In the Spotlight: Attribution Plugin

An image of a typed creative commons license.

This week, we spotlight a new plugin that allows anyone to add attributions for Creative Commons licensed content they’re using on an OpenLab site. The OpenLab Attributions plugin was built specifically for the OpenLab!

How does it work? 

Once you activate the plugin, you can go to your page or post editor and add an attribution to any open licensed material you have on your site. Each attribution will add a superscript number that links to a reference list at the bottom of a page or post (see, for example, how we’ve used the plugin to create an attribution for this post’s image. The attribution appears at the bottom of this post, in a reference list). We recommend using this plugin to attribute any Creative Commons images you’re using on your site and, if you are an instructor, teaching your students to use this plugin to cite open-licensed images and other media content they may be posting on the OpenLab.

In the Spotlight: Inviting Students to your Course!

Happy second week of school to all City Tech faculty, students, and staff! At the start of every semester, faculty ask us how they can get their students set up on the OpenLab for the very first time.  The process can feel intimidating! But below, I spotlight three easy ways that you, as an instructor, can invite your students to join your course.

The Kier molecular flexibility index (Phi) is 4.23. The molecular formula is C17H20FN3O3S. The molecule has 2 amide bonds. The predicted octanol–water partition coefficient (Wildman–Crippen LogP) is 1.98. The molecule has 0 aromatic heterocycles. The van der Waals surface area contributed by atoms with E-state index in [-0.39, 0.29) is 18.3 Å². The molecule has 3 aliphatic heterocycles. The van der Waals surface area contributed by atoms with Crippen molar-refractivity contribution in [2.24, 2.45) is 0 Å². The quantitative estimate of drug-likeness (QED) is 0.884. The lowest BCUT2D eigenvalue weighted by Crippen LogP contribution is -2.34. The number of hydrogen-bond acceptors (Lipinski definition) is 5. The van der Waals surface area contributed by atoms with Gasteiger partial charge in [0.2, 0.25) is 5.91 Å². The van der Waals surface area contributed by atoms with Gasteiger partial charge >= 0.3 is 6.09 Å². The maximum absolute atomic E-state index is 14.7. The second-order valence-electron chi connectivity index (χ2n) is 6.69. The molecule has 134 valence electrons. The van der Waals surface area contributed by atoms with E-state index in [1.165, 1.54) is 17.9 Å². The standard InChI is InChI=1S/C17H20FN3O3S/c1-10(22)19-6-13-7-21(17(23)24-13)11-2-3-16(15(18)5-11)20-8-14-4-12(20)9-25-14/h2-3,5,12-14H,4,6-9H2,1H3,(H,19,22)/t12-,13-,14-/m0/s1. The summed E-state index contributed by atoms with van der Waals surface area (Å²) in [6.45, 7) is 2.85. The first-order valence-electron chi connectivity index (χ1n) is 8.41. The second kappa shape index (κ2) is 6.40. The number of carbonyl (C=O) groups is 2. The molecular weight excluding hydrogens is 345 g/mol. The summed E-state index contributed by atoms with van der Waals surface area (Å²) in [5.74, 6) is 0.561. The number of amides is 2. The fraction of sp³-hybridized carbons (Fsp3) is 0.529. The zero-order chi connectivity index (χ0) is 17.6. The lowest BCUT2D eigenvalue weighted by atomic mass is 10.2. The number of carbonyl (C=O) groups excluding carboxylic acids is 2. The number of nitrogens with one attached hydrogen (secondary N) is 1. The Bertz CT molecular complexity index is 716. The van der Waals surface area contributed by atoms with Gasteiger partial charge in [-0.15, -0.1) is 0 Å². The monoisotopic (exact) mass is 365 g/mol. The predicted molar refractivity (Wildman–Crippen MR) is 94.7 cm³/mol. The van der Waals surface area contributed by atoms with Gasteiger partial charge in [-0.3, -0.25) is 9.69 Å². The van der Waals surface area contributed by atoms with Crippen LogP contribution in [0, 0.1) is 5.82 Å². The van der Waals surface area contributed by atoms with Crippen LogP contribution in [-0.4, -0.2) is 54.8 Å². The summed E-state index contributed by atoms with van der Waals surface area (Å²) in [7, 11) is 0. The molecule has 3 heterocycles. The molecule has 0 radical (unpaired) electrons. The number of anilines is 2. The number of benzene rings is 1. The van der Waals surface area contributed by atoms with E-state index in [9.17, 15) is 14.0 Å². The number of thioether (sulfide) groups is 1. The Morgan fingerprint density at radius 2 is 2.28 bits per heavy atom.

Have your students join your course in class!

If your course and profile are public, then students should be able to search for your course on the OpenLab. Once they’ve found it, they can join simply by clicking “Join Now.”

A screenshot of an OpenLab course profile page, which includes a course avatar and a button that reads "Join Now." Students can join the course by clicking this button.

 

You can walk your students through these steps in class, using a classroom computer to demonstrate. I recommend having students join on the spot in the classroom from their phones, tablets or laptops. Note that you can have them search for the course from the top toolbar or go into the Courses tab and use the right-hand search function with filters. 

 

 It helps here to give your course an intuitive name that includes the course number and semester!  

 

 

 

Invite your students to your course via e-mail!